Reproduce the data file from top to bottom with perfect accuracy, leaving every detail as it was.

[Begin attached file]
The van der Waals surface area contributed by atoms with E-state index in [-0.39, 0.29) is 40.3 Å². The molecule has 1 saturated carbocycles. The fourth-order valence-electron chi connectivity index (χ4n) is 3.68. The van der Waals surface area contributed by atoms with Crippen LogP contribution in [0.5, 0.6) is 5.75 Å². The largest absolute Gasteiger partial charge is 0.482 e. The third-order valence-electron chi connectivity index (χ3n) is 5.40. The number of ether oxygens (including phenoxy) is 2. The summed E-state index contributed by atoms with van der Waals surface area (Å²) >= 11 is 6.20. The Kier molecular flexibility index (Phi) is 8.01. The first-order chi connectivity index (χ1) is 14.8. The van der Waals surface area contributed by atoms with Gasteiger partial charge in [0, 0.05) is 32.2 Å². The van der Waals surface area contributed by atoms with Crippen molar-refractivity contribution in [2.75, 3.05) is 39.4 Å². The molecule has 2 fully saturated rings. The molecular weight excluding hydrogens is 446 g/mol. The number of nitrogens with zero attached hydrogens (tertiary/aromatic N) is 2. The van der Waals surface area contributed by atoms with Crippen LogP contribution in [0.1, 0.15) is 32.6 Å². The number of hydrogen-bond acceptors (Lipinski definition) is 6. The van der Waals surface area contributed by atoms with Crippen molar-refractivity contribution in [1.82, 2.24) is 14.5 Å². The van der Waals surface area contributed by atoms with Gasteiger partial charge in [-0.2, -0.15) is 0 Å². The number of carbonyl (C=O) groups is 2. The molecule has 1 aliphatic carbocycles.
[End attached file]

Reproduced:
The van der Waals surface area contributed by atoms with E-state index in [-0.39, 0.29) is 40.3 Å². The molecule has 1 saturated carbocycles. The fourth-order valence-electron chi connectivity index (χ4n) is 3.68. The van der Waals surface area contributed by atoms with Crippen LogP contribution in [0.5, 0.6) is 5.75 Å². The largest absolute Gasteiger partial charge is 0.482 e. The third-order valence-electron chi connectivity index (χ3n) is 5.40. The number of ether oxygens (including phenoxy) is 2. The summed E-state index contributed by atoms with van der Waals surface area (Å²) >= 11 is 6.20. The Kier molecular flexibility index (Phi) is 8.01. The first-order chi connectivity index (χ1) is 14.8. The van der Waals surface area contributed by atoms with Gasteiger partial charge in [0, 0.05) is 32.2 Å². The van der Waals surface area contributed by atoms with Crippen molar-refractivity contribution in [2.75, 3.05) is 39.4 Å². The molecule has 2 fully saturated rings. The molecular weight excluding hydrogens is 446 g/mol. The number of nitrogens with zero attached hydrogens (tertiary/aromatic N) is 2. The van der Waals surface area contributed by atoms with Crippen LogP contribution in [0.1, 0.15) is 32.6 Å². The number of hydrogen-bond acceptors (Lipinski definition) is 6. The van der Waals surface area contributed by atoms with Crippen molar-refractivity contribution in [1.82, 2.24) is 14.5 Å². The van der Waals surface area contributed by atoms with Gasteiger partial charge in [-0.2, -0.15) is 0 Å². The number of carbonyl (C=O) groups is 2. The molecule has 1 aliphatic carbocycles.